Cavendish Boyle

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Sir Cavendish Boyle
Sir Cavendish Boyle.jpg
Sir Cavendish with the badge of the Order of Saint Michael and Saint George
Personal details
Born Charles Cavendish Boyle
29 May 1849
Bridgetown, Barbados[1]
Died 29 May 1916(1916-05-29) (aged 67)
London, England
Citizenship British
Spouse(s) Judith Sassoon (m. 1914)
Profession Colonial administrator

Sir Charles Cavendish Boyle KCMG AMInstCE (29 May 1849 – 17 September 1916) was a British civil servant, magistrate, and colonial administrator who served as Colonial Governor of Newfoundland, Mauritius and British Guiana.[2] He wrote the lyrics for the anthem of the Dominion and later Province of Newfoundland, "Ode to Newfoundland".

Early life and education[edit]

Known as Cavendish Boyle, he was born in Barbados into an ancient British family, the son of Capt. Cavendish Spencer Boyle and Rose Susan Alexander, daughter of Lt-Col. C. C. Alexander. He was the grandson of Sir Courtenay Boyle and the great-grandson of the Seventh Earl of Cork and Earl of Orrery.[2] His elder brother, Sir Courtenay Edmund Boyle, was also a civil servant who served as Permanent Secretary to the Board of Trade.[3]

Boyle was educated in London at Charterhouse, and later studied colonial administration and law.[1]

Career[edit]

Sheet music produced for the debut of "Ode to Newfoundland" in 1902.

Boyle joined the British Colonial Office and was made magistrate in the Leeward Islands in 1879.[1] He served as Colonial Secretary in Bermuda from 1882 to 1888 and in Gibraltar from 1888 to 1894. He was appointed a Companion of the Order of Saint Michael and Saint John (CMG) in 1889,[4] and granted a knighthood in the same order in the 1897 Diamond Jubilee Honours.[5]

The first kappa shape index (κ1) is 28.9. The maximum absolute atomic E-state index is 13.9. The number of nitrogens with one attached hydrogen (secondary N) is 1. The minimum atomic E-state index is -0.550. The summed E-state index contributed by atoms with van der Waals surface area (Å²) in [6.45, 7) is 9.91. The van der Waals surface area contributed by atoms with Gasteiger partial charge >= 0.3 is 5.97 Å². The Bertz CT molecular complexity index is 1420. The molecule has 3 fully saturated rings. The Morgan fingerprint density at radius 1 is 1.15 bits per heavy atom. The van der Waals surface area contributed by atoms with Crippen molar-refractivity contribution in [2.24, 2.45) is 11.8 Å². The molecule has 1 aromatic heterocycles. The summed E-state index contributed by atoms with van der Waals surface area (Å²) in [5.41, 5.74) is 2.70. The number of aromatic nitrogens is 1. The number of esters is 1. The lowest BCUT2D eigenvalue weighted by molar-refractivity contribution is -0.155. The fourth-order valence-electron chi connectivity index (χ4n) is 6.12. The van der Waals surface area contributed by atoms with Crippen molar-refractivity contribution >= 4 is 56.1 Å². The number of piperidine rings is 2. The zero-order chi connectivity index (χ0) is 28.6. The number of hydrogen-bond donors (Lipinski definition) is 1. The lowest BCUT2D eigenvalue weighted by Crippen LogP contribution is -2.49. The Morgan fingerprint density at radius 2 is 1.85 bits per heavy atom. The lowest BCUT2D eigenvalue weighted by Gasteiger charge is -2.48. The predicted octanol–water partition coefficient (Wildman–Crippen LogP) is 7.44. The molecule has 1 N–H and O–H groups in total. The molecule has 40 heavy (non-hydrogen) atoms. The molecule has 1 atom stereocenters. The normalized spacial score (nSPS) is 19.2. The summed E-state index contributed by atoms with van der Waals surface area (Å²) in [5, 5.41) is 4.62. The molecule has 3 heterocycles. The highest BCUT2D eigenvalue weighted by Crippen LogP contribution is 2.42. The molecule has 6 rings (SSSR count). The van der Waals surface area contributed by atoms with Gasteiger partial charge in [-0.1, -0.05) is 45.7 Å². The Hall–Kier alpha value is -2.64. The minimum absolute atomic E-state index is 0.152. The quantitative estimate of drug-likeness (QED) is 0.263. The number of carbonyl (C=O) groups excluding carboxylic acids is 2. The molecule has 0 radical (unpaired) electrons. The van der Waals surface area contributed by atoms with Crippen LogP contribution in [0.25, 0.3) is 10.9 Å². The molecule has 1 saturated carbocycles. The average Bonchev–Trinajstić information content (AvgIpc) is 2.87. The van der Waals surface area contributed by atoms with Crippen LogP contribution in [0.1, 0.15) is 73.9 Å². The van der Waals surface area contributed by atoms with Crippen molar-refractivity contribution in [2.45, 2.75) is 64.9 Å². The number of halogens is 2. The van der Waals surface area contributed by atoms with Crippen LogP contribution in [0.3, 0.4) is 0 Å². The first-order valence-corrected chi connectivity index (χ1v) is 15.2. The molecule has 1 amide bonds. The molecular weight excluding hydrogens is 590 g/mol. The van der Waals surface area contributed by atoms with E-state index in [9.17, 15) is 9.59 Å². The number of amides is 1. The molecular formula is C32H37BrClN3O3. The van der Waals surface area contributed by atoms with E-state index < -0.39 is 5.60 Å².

In 1894 he moved to British Guiana, where he was Government Secretary and acted as Governor several times.[2]

In March 1901, he was appointed Governor of Newfoundland,[6] where he arrived in St. Johns in mid-June.[7] He stayed as such until 1904, and wrote poems to the island's rugged beauty including the Ode to Newfoundland which was adopted as the dominion's national anthem. As governor, Boyle donated a trophy, the Boyle Challenge Cup, to the Newfoundland Hockey League.

He continued his colonial career with a posting as the 19th Governor of Mauritius from 20 August 1904 to 10 April 1911, after which he retired to Brighton, England.[2]

Personal life[edit]

In 1914, Boyle married to Judith Louise Sassoon MBE, daughter of Reuben David Sassoon (1835-1905). They had no children. He died in London in 1916 after undergoing an operation. His widow, who was 25 years his junior, lived to be 90, dying in 1960.[3]

References[edit]

  1. ^ a b c "Boyle, Sir Charles Cavendish (1849-1916)". Newfoundland and Labrador Heritage. Government of Newfoundland and Labrador. Retrieved 27 June 2017. 
  2. ^ a b c d "Sir Cavendish Boyle". The Times. The Times Digital Archive. 18 September 1916. p. 11. 
  3. ^ a b Mosley, Charles, ed. (2003). Burke's Peerage, Baronetage & Knighthood (107 ed.). Burke's Peerage & Gentry. p. 900. ISBN 0-9711966-2-1. 
  4. ^ Dod, Charles Roger; Dod, Robert Phipps (1904). Dod's Peerage, Baronetage and Knightage of Great Britain and Ireland, Including All the Titled Classes. p. 180. Retrieved 27 June 2017. 
  5. ^ "No. 26947". The London Gazette. 14 March 1898. p. 1679. 
  6. ^ "No. 27290". The London Gazette. 1 March 1901. p. 1499. 
  7. ^ "Court and Social". The Times (36483). London. 17 June 1901. p. 11. 

External links[edit]

Government offices
Preceded by
Sir Charles Lees
Governor of British Guiana, acting
1895–1896
Succeeded by
Sir Augustus William Lawson Hemming
Preceded by
Sir Henry Edward McCallum
Colonial Governor of Newfoundland
1901–1904
Succeeded by
Sir William Macgregor
Preceded by
Sir Charles Bruce
Governor of Mauritius
1904–1911
Succeeded by
Sir John Chancellor